June 14 - European Union trade ministers meet in Luxembourg in an attempt to overcome French resistance to free trade talks with the United States, which could boost the EU economy by 119 billion euros a year. As Kirsty Basset reports, France is not keen for the talks to go ahead unless protection for its film and television industry is kept off the table.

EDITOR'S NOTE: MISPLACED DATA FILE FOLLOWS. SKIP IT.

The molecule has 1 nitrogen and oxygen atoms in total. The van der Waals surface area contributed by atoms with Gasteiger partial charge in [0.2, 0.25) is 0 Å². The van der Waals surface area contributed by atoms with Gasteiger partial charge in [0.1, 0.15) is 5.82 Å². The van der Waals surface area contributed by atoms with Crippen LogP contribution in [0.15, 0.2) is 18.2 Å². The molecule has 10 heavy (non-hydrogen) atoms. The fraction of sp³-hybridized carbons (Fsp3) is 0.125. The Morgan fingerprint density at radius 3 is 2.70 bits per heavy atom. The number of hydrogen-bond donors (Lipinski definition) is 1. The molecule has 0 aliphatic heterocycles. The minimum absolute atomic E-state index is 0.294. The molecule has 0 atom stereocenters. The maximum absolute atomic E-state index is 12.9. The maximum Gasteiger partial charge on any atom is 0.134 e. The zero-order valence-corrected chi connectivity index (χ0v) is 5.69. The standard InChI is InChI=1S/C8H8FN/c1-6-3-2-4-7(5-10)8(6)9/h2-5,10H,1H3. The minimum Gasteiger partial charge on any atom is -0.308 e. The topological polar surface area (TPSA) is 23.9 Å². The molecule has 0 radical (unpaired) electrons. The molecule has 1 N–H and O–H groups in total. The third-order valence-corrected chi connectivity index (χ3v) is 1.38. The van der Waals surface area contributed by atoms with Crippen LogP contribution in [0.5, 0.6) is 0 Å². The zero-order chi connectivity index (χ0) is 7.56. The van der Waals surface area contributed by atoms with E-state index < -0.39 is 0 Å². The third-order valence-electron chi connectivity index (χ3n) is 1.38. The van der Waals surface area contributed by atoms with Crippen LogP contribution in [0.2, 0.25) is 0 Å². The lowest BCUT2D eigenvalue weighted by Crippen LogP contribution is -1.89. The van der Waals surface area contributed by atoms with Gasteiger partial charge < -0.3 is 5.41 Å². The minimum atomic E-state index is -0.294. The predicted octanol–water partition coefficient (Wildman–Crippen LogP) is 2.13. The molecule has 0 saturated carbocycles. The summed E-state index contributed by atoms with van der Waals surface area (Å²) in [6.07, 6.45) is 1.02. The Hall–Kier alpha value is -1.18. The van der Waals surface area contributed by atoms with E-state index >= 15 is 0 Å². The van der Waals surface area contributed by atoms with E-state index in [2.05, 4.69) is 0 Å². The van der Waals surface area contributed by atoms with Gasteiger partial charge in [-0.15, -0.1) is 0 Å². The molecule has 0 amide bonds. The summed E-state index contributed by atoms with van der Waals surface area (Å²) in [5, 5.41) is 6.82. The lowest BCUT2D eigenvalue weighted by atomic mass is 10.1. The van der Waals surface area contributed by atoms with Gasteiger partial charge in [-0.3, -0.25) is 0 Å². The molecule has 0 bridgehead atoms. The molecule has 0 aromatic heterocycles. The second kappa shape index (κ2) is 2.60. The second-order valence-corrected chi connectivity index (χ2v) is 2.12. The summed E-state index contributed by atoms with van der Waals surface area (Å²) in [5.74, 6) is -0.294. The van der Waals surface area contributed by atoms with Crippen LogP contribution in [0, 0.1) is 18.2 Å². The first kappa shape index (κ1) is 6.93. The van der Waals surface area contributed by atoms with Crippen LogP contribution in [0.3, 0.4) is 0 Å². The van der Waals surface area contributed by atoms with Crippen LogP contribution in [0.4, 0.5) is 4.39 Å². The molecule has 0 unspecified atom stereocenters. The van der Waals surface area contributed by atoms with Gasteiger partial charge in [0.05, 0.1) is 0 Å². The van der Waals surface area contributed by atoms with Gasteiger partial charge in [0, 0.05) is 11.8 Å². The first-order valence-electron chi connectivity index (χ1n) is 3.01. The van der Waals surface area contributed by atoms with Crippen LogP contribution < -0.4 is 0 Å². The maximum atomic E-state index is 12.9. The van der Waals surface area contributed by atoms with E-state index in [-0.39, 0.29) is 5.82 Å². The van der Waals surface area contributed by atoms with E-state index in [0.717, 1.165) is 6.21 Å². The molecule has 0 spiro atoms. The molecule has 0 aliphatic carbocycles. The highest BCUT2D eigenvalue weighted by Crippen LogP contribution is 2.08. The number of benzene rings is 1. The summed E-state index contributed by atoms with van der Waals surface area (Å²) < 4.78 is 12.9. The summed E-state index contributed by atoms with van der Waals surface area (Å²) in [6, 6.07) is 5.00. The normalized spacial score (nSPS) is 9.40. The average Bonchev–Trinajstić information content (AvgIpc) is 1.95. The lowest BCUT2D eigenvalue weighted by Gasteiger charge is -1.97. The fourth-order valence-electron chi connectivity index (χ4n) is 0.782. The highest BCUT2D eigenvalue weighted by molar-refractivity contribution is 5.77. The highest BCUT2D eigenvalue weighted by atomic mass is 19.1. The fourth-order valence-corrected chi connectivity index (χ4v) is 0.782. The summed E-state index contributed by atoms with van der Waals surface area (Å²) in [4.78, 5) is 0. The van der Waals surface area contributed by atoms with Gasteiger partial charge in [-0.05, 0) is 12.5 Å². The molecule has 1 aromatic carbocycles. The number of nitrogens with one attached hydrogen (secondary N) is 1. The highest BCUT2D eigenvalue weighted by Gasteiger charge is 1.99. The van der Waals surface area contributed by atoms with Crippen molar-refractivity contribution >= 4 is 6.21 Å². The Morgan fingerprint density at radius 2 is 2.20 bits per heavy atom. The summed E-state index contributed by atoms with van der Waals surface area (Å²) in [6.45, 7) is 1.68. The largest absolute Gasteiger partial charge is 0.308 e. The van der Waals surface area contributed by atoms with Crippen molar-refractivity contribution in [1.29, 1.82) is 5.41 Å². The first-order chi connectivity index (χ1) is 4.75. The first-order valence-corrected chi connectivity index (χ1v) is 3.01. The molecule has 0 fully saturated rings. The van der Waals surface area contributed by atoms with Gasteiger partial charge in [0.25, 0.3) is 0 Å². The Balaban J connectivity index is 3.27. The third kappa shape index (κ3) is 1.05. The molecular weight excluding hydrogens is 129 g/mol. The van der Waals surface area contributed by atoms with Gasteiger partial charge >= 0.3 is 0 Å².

EU trade ministers gather in Luxembourg to hash out the scope of free trade talks with the United States. There's just one problem - France doesn't want to play ball, unless its film and television industry is excluded from any future deal. Irish Trade Minister Richard Bruton is chairing the talks. (SOUNDBITE) (English) IRISH MINISTER FOR JOBS, ENTERPRISE AND INNOVATION, RICHARD BRUTON, SAYING: "We will need all member states to come with a very positive attitude to make compromises and find an agreement. So, I am ambitious to get this agreement and I think no stone will be left unturned." A free trade deal with the United States could boost the EU economy by 119 billion euros a year. An attractive prospect, when much of western Europe is in recession. But France is worried about the potential impact of Hollywood on its culture. Going into the meeting, Finnish Trade Minister Alexander Stubb wasn't sure whether agreement with France would be reached. (SOUNDBITE) (English) FINNISH MINISTER FOR EUROPEAN AFFAIRS AND FOREIGN TRADE ALEXANDER STUBB SAYING: "I think there is a fifty-fifty chance. You know the aim of today is to try to find some kind of a solution which accommodates the French sensitivities, and we shall work very hard towards that, I think it would be very unfortunate if this had to be moved all the way to the European Council, but as I said nothing is excluded at this particular stage." Germany and Britain say it's vital to push ahead with what would be the world's biggest trade agreement, because of the economic benefits at stake. They also fear that if France is allowed to exclude an industry from talks, the U.S. will take one of its industries off the table, getting the talks off to the wrong start before they've even begun.